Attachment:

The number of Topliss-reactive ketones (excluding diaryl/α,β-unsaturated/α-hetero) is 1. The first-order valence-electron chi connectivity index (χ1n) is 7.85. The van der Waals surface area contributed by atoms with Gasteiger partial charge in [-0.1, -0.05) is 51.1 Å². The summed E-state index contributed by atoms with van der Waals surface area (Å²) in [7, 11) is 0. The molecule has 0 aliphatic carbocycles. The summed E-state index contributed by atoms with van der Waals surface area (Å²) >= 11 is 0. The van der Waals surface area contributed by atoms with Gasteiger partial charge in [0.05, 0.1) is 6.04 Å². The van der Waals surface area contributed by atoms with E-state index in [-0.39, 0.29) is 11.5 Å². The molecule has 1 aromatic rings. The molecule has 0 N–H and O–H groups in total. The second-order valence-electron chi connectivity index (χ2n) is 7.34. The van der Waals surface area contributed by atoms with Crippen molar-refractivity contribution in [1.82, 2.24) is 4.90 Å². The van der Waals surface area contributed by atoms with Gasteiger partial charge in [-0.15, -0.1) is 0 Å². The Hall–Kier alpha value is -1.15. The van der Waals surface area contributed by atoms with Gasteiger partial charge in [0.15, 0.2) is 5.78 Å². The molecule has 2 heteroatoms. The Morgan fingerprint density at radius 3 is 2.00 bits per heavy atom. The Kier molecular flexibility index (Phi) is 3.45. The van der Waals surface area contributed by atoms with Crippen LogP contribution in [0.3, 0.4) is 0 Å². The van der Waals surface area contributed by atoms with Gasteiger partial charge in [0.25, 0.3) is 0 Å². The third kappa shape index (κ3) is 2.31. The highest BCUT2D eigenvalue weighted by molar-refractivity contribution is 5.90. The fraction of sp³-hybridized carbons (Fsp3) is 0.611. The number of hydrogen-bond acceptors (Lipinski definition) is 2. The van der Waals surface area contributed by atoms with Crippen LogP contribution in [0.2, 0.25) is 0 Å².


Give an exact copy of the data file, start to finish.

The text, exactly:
The number of Topliss-reactive ketones (excluding diaryl/α,β-unsaturated/α-hetero) is 1. The first-order valence-electron chi connectivity index (χ1n) is 7.85. The van der Waals surface area contributed by atoms with Gasteiger partial charge in [-0.1, -0.05) is 51.1 Å². The summed E-state index contributed by atoms with van der Waals surface area (Å²) in [7, 11) is 0. The molecule has 0 aliphatic carbocycles. The summed E-state index contributed by atoms with van der Waals surface area (Å²) >= 11 is 0. The van der Waals surface area contributed by atoms with Gasteiger partial charge in [0.05, 0.1) is 6.04 Å². The van der Waals surface area contributed by atoms with E-state index in [-0.39, 0.29) is 11.5 Å². The molecule has 1 aromatic rings. The molecule has 0 N–H and O–H groups in total. The second-order valence-electron chi connectivity index (χ2n) is 7.34. The van der Waals surface area contributed by atoms with Crippen molar-refractivity contribution in [1.82, 2.24) is 4.90 Å². The van der Waals surface area contributed by atoms with Gasteiger partial charge in [-0.15, -0.1) is 0 Å². The Hall–Kier alpha value is -1.15. The van der Waals surface area contributed by atoms with Gasteiger partial charge in [0.15, 0.2) is 5.78 Å². The molecule has 2 heteroatoms. The Morgan fingerprint density at radius 3 is 2.00 bits per heavy atom. The Kier molecular flexibility index (Phi) is 3.45. The van der Waals surface area contributed by atoms with Crippen LogP contribution in [0.3, 0.4) is 0 Å². The van der Waals surface area contributed by atoms with Gasteiger partial charge in [0.25, 0.3) is 0 Å². The third kappa shape index (κ3) is 2.31. The highest BCUT2D eigenvalue weighted by molar-refractivity contribution is 5.90. The fraction of sp³-hybridized carbons (Fsp3) is 0.611. The number of hydrogen-bond acceptors (Lipinski definition) is 2. The van der Waals surface area contributed by atoms with Crippen LogP contribution in [0.2, 0.25) is 0 Å².